If buying a new serger is not in your budget, save up for a used one. Check out your local Craigslist and ebay. It may take some patience waiting for the right one to come along, but it’ll be worth it.

I’ve got to say that if something ever happened to my serger, I’d be awfully bummed. It’s become as important to me as my sewing machine. I think once you’ve tried one, you’ll feel the same way!

Advertisements

3 Responses

  1. I do have a serger, packed away in storage. I should get it out again. It does make a great supplement to the sewing machine. I never really mastered ‘quick threading’ though. That always tripped me up, but what a great sewing tool! I’m going to have to come back and visit. Great, informative blog! You have me at least thinking about sewing again 🙂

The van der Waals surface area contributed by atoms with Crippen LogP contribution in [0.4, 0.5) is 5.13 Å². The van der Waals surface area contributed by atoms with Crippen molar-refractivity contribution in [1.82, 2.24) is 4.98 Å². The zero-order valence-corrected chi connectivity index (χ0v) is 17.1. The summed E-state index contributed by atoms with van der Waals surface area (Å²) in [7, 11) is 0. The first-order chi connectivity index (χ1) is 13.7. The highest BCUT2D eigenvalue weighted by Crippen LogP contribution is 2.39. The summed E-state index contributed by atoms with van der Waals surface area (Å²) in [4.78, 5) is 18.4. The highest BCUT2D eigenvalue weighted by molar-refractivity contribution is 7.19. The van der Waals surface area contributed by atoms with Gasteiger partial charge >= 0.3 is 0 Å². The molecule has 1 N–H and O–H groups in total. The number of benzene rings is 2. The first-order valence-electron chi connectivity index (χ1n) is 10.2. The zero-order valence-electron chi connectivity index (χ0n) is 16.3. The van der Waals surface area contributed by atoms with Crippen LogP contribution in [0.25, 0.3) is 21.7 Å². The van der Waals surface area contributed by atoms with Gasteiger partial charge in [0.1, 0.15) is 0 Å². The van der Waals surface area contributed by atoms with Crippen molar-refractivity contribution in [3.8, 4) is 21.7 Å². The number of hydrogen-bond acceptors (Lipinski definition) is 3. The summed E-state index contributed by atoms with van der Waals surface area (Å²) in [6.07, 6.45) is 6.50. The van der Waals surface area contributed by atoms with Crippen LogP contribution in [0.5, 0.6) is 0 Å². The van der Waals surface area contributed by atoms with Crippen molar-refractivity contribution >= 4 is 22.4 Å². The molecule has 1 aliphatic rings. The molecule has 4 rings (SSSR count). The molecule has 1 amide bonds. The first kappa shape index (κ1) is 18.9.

p.s. I think i still my ‘serger note paper’ tucked away *somewhere* also. it is very helpful!

  2. I like the idea of your cheat sheet :*) Would you be willing to share more of it?

    • Glad you like it. I think each serger works differently, so what my tension numbers will be different than yours. Each time you serge something, just jot down your numbers and make a sheet just like mine!

Leave a Reply

Fill in your details below or click an icon to log in:

WordPress.com Logo

You are commenting using your WordPress.com account. Log Out / Change )

Twitter picture

You are commenting using your Twitter account. Log Out / Change )

Facebook photo

You are commenting using your Facebook account. Log Out / Change )

Google+ photo

You are commenting using your Google+ account. Log Out / Change )

Connecting to %s